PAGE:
The finance sector’s quarterly earnings period began Friday with JPMorgan and Wells Fargo reporting a profitable first quarter yet worrying market watchers as both banks showed weakness in new loan demand along with lower revenues. Both banks offset lower profit margins on loans by setting aside less money to cover bad mortgage loans.
JPMorgan Chase & Co. (JPM), the nation’s largest bank, saw a 33% rise in profits to a record $6.53 billion, with earnings per share of $1.59, compared with last year’s $4.92 billion and EPS of $1.19. Wells Fargo & Co. (WFC), the nation’s largest mortgage lender, reported $5.2 billion in profits, up 22%, with EPS of $0.92 versus last year’s $4.2 billion in profits and EPS of $0.75.
JPM’s earnings beat analysts’ expectations for EPS of $1.40, yet the stock fell in morning trading as the bank reported stagnant loan demand, with total loans down 1%. JPM shares were down 0.17 points, or 0.33%, to $49.15 in midafternoon trading versus Thursday’s closing price of $49.31. Strong investment banking and mortgage origination helped boost the bank’s bottom line, however.
“JPMorgan Chase had a very good start to the year,” said Chairman and CEO Jamie Dimon (left) in a statement. “All our businesses had strong performance, and our client franchises did exceptionally well. The Corporate and Investment Bank was No. 1 in fees, global debt and equity, syndicated loans and announced M&A.”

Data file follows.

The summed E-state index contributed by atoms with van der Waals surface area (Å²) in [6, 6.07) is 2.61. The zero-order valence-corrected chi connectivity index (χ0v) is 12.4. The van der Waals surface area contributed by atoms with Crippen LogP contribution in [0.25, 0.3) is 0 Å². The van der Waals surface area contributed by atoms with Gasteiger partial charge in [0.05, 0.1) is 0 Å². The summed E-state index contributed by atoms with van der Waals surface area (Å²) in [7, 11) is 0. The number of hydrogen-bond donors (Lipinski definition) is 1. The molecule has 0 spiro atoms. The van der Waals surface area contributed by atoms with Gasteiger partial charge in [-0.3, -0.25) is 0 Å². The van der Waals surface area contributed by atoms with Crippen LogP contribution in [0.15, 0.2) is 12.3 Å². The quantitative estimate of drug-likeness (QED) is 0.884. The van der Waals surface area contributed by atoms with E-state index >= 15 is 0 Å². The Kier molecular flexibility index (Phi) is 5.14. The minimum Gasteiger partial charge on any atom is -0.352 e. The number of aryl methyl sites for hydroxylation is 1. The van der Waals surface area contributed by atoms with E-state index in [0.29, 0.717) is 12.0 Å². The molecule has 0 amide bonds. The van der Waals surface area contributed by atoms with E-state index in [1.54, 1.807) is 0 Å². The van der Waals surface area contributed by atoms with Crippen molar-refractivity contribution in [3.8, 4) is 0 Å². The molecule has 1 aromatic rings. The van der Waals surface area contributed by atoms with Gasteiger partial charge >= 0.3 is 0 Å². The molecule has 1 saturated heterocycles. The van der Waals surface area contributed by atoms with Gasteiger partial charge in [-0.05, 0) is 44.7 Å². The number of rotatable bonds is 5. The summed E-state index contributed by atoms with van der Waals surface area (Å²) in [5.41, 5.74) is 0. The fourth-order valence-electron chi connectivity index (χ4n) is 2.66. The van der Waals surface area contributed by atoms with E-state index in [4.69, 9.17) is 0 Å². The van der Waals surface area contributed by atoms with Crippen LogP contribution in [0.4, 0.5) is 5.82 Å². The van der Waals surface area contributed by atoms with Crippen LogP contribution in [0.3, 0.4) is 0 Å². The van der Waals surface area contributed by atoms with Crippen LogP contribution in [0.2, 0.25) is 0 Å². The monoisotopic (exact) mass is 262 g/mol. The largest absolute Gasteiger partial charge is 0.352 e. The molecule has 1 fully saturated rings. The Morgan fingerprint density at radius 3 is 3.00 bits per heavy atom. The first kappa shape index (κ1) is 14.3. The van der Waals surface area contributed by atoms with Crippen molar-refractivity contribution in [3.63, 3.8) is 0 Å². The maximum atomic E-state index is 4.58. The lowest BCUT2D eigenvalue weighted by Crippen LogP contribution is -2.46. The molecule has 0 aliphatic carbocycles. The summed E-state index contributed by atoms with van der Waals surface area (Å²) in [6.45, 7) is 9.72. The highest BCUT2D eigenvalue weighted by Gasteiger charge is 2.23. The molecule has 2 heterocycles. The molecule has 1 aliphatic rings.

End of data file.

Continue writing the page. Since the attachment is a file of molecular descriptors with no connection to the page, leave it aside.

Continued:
However, Dimon acknowledged continued weak spots in the economy that were a drag on the bank’s performance.
“Loan growth across the industry has been softer this quarter, although year-on-year growth remained strong. Small businesses remain cautious about the recovery and fiscal uncertainty, and are not investing their capital,” Dimon said.
Similarly, Wells Fargo’s nearly 30% of the mortgage market helped the bank maintain its 13th consecutive quarter of profitability, yet WFC shares were off in Friday trading. WFC traded at $37.08 by midafternoon, down 0.43 points, or 1.16%, versus Thursday’s $37.51 close. Revenue at Wells was down 1.7% to $21.26 billion after the bank took a 2.6% hit to its mortgage business and low interest rates hurt profitability despite an 8% rise in deposits.